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Monero Performs Hard Fork to Improve Privacy and Security Features

Monero did a hard fork to be more secure and private, despite the government’s attack on anonymity tools.

Monero, one of the most important security protocols in the ecosystem, made a protocol update on August 13 to improve some of the privacy and security features offered by the network.

The hard fork has been successfully implemented on block 2,688,888, thanks to the collective efforts of more than 70 developers, almost 4 months after it was announced.

Monero becomes more powerful with extensive protocol improvements
The hard fork brought several fixes to the internal multi-signature mechanism to facilitate the exchange of information such as key sets and data synchronization between wallets, as explained on the website. their.

“Multisig means that a transaction needs multiple signatures before it can be sent to the Monero network and executed. Instead of a Monero wallet that creates, signs, and sends all the transactions yourself, you get a whole pool of wallets and a collaboration between them for transactions.”

In addition, the number of cosigners required to approve ring signatures has increased from 11 to 16. Ring signatures ensure that the origin of transactions on the network cannot be traced. A feature that has made Monero the most popular cryptocurrency among privacy benefits.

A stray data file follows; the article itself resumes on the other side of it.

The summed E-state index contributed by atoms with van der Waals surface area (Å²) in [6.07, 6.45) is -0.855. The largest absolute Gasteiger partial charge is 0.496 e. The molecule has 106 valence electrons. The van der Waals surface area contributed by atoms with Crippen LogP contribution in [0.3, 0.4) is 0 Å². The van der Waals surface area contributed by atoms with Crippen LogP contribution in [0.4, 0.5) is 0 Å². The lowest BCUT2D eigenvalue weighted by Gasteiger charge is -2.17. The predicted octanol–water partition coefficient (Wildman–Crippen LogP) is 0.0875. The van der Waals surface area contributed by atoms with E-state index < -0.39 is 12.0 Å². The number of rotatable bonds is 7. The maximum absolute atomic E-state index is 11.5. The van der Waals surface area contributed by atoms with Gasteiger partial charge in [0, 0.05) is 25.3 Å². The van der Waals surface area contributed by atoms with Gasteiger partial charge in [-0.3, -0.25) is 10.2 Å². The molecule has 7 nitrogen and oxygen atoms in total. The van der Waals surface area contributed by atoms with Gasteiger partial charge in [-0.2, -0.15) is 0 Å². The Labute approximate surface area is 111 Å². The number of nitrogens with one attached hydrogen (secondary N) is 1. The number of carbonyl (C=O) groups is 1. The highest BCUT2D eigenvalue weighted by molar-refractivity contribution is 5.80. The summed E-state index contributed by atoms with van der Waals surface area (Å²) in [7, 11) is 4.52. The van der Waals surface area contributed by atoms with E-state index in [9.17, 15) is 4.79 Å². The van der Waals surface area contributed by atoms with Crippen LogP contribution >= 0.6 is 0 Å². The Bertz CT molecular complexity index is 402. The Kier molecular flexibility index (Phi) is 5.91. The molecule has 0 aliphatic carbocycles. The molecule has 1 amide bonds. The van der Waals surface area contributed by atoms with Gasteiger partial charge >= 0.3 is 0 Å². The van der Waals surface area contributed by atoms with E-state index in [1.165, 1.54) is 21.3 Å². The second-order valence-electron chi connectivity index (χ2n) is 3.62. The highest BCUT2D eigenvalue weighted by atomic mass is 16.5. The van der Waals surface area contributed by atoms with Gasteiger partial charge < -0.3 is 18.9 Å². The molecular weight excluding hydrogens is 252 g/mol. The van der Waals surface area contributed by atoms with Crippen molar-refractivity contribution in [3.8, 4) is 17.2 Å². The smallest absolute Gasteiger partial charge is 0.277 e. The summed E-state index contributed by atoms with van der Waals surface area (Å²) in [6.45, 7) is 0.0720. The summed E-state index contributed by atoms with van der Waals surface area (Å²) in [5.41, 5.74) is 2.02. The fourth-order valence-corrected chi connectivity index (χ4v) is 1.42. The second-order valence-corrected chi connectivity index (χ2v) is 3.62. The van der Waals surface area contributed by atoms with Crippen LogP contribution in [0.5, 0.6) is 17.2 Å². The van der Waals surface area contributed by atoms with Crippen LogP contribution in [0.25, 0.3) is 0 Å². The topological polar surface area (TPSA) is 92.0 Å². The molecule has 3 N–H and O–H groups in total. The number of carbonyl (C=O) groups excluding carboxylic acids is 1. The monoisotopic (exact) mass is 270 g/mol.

On the security front, the bulletproof algorithm has been upgraded to bulletproof +, a zero-knowledge proof algorithm implemented in 2018 to strengthen the privacy of the network, hiding the main number of transactions. accurate and shows only the origin and destination of the transactions.

Another significant improvement brought about by the new update is the “Watch Card”, a new option that allows to increase the wallet sync speed from 30% to 40%. This is key to increasing the overall performance of the entire ecosystem built around Monero (XMR).

Monero’s focus remains on Privacy and Security

As CryptoPotato recently reported, the hard fork will mark a “major departure from Bitcoin’s security model” by providing a perpetual incentive for miners to rely on “reasonable fees” to secure security and traceability of the network.

This is Monero’s fifteenth update and probably won’t be the last, so more improvements in privacy and network security can be expected by the time developers and protocol Other privacy-oriented pursuits are being pursued by governments.

Just last week, a Tornado Cash developer was arrested in Amsterdam for his part in creating a tool used by criminals to launder money. Tornado Cash is a smart contract that incorporates the transactions of users who deposit their funds into it. It is a decentralized project even though it is compliant with US regulators and has banned several OFAC sanctioned wallets at the same time.

Tornado Cash uses the @chainalysis oracle contract to block OFAC-sanctioned addresses from accessing the dapp.

Maintaining financial privacy is essential to maintaining our freedom, however, it does not come at the expense of non-compliance. https://t.co/tzZe7bVjZt

  • 🌪️ Tornado.cash 🌪️ (@TornadoCash) April 15, 2022

In the crypto space, security tools have become a double-edged sword for users. Many criminals abuse these protocols to launder money and reach the authorities; however, most users just want to take advantage of anonymity to protect their right to transfer money privately.

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